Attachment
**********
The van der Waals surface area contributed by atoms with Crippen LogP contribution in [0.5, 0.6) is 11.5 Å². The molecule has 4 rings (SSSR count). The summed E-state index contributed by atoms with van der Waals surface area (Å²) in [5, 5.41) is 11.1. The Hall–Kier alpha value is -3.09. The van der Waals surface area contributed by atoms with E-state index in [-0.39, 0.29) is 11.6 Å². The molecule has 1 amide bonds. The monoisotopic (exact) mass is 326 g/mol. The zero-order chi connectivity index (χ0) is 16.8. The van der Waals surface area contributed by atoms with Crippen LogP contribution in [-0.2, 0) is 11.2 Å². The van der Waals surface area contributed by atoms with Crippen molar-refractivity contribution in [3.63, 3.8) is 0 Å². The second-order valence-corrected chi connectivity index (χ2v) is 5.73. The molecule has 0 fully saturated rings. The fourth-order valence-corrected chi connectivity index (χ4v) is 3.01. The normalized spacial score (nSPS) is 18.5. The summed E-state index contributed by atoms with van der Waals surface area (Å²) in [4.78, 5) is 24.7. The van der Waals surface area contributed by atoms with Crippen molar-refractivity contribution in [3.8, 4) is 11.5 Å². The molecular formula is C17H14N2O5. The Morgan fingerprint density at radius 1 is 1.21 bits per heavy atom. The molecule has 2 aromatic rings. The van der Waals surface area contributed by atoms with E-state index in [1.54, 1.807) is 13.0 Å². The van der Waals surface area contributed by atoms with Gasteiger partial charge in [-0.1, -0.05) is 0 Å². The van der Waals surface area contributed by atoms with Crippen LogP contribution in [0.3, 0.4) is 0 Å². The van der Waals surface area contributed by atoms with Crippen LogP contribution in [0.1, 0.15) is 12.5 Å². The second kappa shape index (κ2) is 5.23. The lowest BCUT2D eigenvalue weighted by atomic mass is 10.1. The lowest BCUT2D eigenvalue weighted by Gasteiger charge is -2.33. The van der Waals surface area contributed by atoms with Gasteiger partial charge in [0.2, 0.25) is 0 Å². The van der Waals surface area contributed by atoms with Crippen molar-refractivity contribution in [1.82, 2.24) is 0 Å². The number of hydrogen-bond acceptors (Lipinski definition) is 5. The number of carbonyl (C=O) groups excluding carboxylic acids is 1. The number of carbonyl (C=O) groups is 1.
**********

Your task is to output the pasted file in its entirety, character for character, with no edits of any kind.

The van der Waals surface area contributed by atoms with Crippen LogP contribution in [0.5, 0.6) is 11.5 Å². The molecule has 4 rings (SSSR count). The summed E-state index contributed by atoms with van der Waals surface area (Å²) in [5, 5.41) is 11.1. The Hall–Kier alpha value is -3.09. The van der Waals surface area contributed by atoms with E-state index in [-0.39, 0.29) is 11.6 Å². The molecule has 1 amide bonds. The monoisotopic (exact) mass is 326 g/mol. The zero-order chi connectivity index (χ0) is 16.8. The van der Waals surface area contributed by atoms with Crippen LogP contribution in [-0.2, 0) is 11.2 Å². The van der Waals surface area contributed by atoms with Crippen molar-refractivity contribution in [3.63, 3.8) is 0 Å². The second-order valence-corrected chi connectivity index (χ2v) is 5.73. The molecule has 0 fully saturated rings. The fourth-order valence-corrected chi connectivity index (χ4v) is 3.01. The normalized spacial score (nSPS) is 18.5. The summed E-state index contributed by atoms with van der Waals surface area (Å²) in [4.78, 5) is 24.7. The van der Waals surface area contributed by atoms with Crippen molar-refractivity contribution in [3.8, 4) is 11.5 Å². The molecular formula is C17H14N2O5. The Morgan fingerprint density at radius 1 is 1.21 bits per heavy atom. The molecule has 2 aromatic rings. The van der Waals surface area contributed by atoms with E-state index in [1.54, 1.807) is 13.0 Å². The van der Waals surface area contributed by atoms with Gasteiger partial charge in [-0.1, -0.05) is 0 Å². The van der Waals surface area contributed by atoms with Crippen LogP contribution in [0.3, 0.4) is 0 Å². The van der Waals surface area contributed by atoms with Crippen LogP contribution in [0.1, 0.15) is 12.5 Å². The second kappa shape index (κ2) is 5.23. The lowest BCUT2D eigenvalue weighted by atomic mass is 10.1. The lowest BCUT2D eigenvalue weighted by Gasteiger charge is -2.33. The van der Waals surface area contributed by atoms with Gasteiger partial charge in [0.2, 0.25) is 0 Å². The van der Waals surface area contributed by atoms with Crippen molar-refractivity contribution in [1.82, 2.24) is 0 Å². The number of hydrogen-bond acceptors (Lipinski definition) is 5. The number of carbonyl (C=O) groups excluding carboxylic acids is 1. The number of carbonyl (C=O) groups is 1.